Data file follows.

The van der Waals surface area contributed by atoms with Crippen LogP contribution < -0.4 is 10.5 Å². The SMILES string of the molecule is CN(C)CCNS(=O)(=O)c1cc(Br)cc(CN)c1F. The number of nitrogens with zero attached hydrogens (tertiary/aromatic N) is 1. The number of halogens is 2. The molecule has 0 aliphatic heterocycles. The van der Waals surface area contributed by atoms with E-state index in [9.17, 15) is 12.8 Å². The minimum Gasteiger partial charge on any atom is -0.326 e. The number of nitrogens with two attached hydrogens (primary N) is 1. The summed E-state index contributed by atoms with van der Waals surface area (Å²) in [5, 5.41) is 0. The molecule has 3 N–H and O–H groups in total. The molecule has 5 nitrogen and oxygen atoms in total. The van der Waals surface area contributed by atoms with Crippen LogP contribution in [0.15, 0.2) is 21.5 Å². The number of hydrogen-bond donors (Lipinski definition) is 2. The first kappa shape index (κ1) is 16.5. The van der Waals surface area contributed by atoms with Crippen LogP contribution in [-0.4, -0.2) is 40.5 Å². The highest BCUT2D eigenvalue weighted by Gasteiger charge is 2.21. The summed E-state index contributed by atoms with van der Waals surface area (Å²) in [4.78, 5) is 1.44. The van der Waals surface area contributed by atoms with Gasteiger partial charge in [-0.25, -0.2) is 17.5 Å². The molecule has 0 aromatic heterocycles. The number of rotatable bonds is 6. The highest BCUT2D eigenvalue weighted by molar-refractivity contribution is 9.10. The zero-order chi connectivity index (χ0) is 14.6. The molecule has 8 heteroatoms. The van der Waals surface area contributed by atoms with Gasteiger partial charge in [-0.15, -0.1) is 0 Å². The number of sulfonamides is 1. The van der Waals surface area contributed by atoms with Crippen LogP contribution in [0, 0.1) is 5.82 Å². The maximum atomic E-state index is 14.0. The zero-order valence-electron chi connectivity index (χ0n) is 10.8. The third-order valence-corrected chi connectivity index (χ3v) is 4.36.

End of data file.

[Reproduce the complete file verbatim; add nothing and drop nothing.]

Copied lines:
The van der Waals surface area contributed by atoms with Crippen LogP contribution < -0.4 is 10.5 Å². The SMILES string of the molecule is CN(C)CCNS(=O)(=O)c1cc(Br)cc(CN)c1F. The number of nitrogens with zero attached hydrogens (tertiary/aromatic N) is 1. The number of halogens is 2. The molecule has 0 aliphatic heterocycles. The van der Waals surface area contributed by atoms with E-state index in [9.17, 15) is 12.8 Å². The minimum Gasteiger partial charge on any atom is -0.326 e. The number of nitrogens with two attached hydrogens (primary N) is 1. The summed E-state index contributed by atoms with van der Waals surface area (Å²) in [5, 5.41) is 0. The molecule has 3 N–H and O–H groups in total. The molecule has 5 nitrogen and oxygen atoms in total. The van der Waals surface area contributed by atoms with Crippen LogP contribution in [0.15, 0.2) is 21.5 Å². The number of hydrogen-bond donors (Lipinski definition) is 2. The first kappa shape index (κ1) is 16.5. The van der Waals surface area contributed by atoms with Crippen LogP contribution in [-0.4, -0.2) is 40.5 Å². The highest BCUT2D eigenvalue weighted by Gasteiger charge is 2.21. The summed E-state index contributed by atoms with van der Waals surface area (Å²) in [4.78, 5) is 1.44. The van der Waals surface area contributed by atoms with Gasteiger partial charge in [-0.25, -0.2) is 17.5 Å². The molecule has 0 aromatic heterocycles. The number of rotatable bonds is 6. The highest BCUT2D eigenvalue weighted by molar-refractivity contribution is 9.10. The zero-order chi connectivity index (χ0) is 14.6. The molecule has 8 heteroatoms. The van der Waals surface area contributed by atoms with Gasteiger partial charge in [-0.15, -0.1) is 0 Å². The number of sulfonamides is 1. The van der Waals surface area contributed by atoms with Crippen LogP contribution in [0, 0.1) is 5.82 Å². The maximum atomic E-state index is 14.0. The zero-order valence-electron chi connectivity index (χ0n) is 10.8. The third-order valence-corrected chi connectivity index (χ3v) is 4.36.